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Letter from Andrew Miller to Thomas Burke
Miller, Andrew
December 12, 1774
Volume 09, Pages 1096-1097

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[From MS. Records in Office of Secretary of State.]
Letter from Andrew Miller to Thomas Burke.

Halifax Decr 12th 1774.

Dear Sir,

I Recd your favr of the 30th ult: by Mr Milner. I have no wish to be concerned in the purchase of any lands, as I have no money to lay out in that way. As Mr Milner has ever gone contrary to my advice, I wish not to Interfere in his business and therefore will not require you to give up the lands, without it should be necessary for the purpose of Selling them to pay debts of Mr Milner's, upon the personal Estate being found Insufficient, which hope will not be the case. The enterprising Geniuses in the Land way are certainly of the Quixote kind. I wonder If we shall have Delegates from their Republick at the next Congress? Will it not Surprize Lord Dartmouth to find in the list of Colonys La Mancha, when they refused to settle a Colony in that place under a Charter from the Crown? Or is not this Settlement in Violation of the power of the Crown who have prohibited any settlement West of the Line Run by order of the King in Council? And will it not be Governor Martin's duty to see that his Majesty's Proclamation is Complied with in this Province?

The story of Mr & Mrs Crosbie leaving your house did not Surprize me, as I before thought that both were very Giddy and thoughtless, and averse to every kind of Economy or Restraint on their turn for dissipation. At the same time I think Mrs Crosbie would have made a good wife to a Sensible man.

What you mention as to John Maclellan gives me much uneasiness. When I got the debts from Mr McNair, I had some difficulty in getting John to take charge of the Collection, without I would allow him to employ Mr Kinchen. In order to make that matter more easy, I was obliged to agree that Mr Kinchen should take the business at the Courts where you did not Attend. I know of no way of making you satisfaction but by allowing you a fee on these causes, brought in Courts where you attend, where the debt was originally the property of Ralph McNair & Co. I have Just wrote John that if he does not give all the business to you where you attend, that I shall be obliged in Justice to myself to take the business out of his hands, however the Step may be disagreeable I am determined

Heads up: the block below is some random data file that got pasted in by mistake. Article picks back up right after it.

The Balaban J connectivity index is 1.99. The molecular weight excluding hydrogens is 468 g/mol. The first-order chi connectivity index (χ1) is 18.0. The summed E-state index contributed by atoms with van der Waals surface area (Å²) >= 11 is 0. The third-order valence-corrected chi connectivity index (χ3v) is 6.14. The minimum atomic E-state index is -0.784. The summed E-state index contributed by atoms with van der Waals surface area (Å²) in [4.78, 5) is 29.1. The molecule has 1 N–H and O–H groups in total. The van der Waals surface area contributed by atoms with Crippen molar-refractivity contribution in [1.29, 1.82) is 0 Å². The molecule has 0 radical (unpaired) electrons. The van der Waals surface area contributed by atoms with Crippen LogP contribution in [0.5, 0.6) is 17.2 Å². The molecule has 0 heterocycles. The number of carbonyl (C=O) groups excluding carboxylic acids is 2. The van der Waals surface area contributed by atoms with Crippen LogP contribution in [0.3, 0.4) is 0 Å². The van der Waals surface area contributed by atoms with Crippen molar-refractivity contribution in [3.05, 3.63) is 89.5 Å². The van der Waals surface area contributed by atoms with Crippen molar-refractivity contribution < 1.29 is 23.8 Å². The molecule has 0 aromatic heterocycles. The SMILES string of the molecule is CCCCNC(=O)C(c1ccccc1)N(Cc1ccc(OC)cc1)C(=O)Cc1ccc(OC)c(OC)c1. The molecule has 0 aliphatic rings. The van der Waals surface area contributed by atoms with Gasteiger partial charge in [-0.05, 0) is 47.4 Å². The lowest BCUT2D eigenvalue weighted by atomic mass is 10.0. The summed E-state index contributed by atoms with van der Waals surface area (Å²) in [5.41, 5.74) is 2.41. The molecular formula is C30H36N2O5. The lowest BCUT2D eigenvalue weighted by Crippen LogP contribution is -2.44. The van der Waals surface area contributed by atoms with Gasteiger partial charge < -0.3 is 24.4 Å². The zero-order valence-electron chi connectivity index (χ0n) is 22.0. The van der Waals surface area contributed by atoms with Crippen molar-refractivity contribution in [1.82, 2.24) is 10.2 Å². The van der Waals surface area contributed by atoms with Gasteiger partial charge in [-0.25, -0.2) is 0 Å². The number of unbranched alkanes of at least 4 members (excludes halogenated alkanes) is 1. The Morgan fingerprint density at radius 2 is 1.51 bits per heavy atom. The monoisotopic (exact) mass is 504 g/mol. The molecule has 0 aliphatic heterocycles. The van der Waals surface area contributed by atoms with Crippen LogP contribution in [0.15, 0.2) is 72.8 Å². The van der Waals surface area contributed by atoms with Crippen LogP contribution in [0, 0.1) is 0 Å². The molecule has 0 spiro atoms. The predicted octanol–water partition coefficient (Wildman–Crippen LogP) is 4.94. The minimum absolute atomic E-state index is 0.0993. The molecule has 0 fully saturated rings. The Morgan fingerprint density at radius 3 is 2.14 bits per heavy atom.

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on it, and if he does not promise me in his next letter to comply with this I shall order Robert Bogle to take everything under his own management, who I am certain will obey my orders or that of any of the Company. This affair has really given me much disquiet. To be obliged from necessity to submit to the humour of one's Clerk or Agent, is too degrading, but as I can bear it no longer I am resolved to put an end to it.

We have not a word yet here of the Governor, tho' he was ready to Sail from New York Six weeks ago, nor has anybody in Newbern heard from him for some time before that. I wish he may not have been on the Coast in some of these late hard Gales of Wind.

Lord Granville's Commission to the Governor is come in. Two Copys by way of Charleston & New York, both open'd and read by every Storekeeper on the Way. Its the freedom of the times; because I refuse to Sign the Association, I have not a letter from Britain dated later than July, except one of Augst from Col Fanning, tho' I am Absolutely certain, of some having come to Virga of a later date—and yet God knows no man is more Interested than I am, in wishing the Colonys may be Free—however I may disapprove of the present mode to Obtain it. We are told the Parliament is dissolved, which I wish may be true; we are also told Wilkes is Elected for Middlesex, a matter of not so much Importance. Mr Monro who is gone up, will no doubt have informed you of my Situation, but that you may be easy on that Account, I can tell you Col Jones was here to day, paid me £100 Proc: and ordered some goods to be laid by for him—his brother Willie bought some things of me some days ago, Confessing that there was no Resolve in the Association against it tho' I would not Sign. Indeed I have got more money Since the Cols Speach to his Constituents than for some time before, and am Sure have not lost one Customer,—by refusing to distress my friends in Britain, merely because they could not Procure a Repeal of the Obnoxious Laws, tho' they may exert their utmost Interest for that purpose. I would not Impeach the Wisdom or the Justice of the Congress, at these times it may be dangerous, as perhaps even this may be opened, I must therefore Conclude by giving Mrs Miller's and my own, most Respectful Compliments to Mrs Burke & you & Assure you I am with the greatest Esteem,

Dear Sir, Your friend & Humble Servt
ANDw MILLER.
To Thos. Burke Esq. near Hillsborough.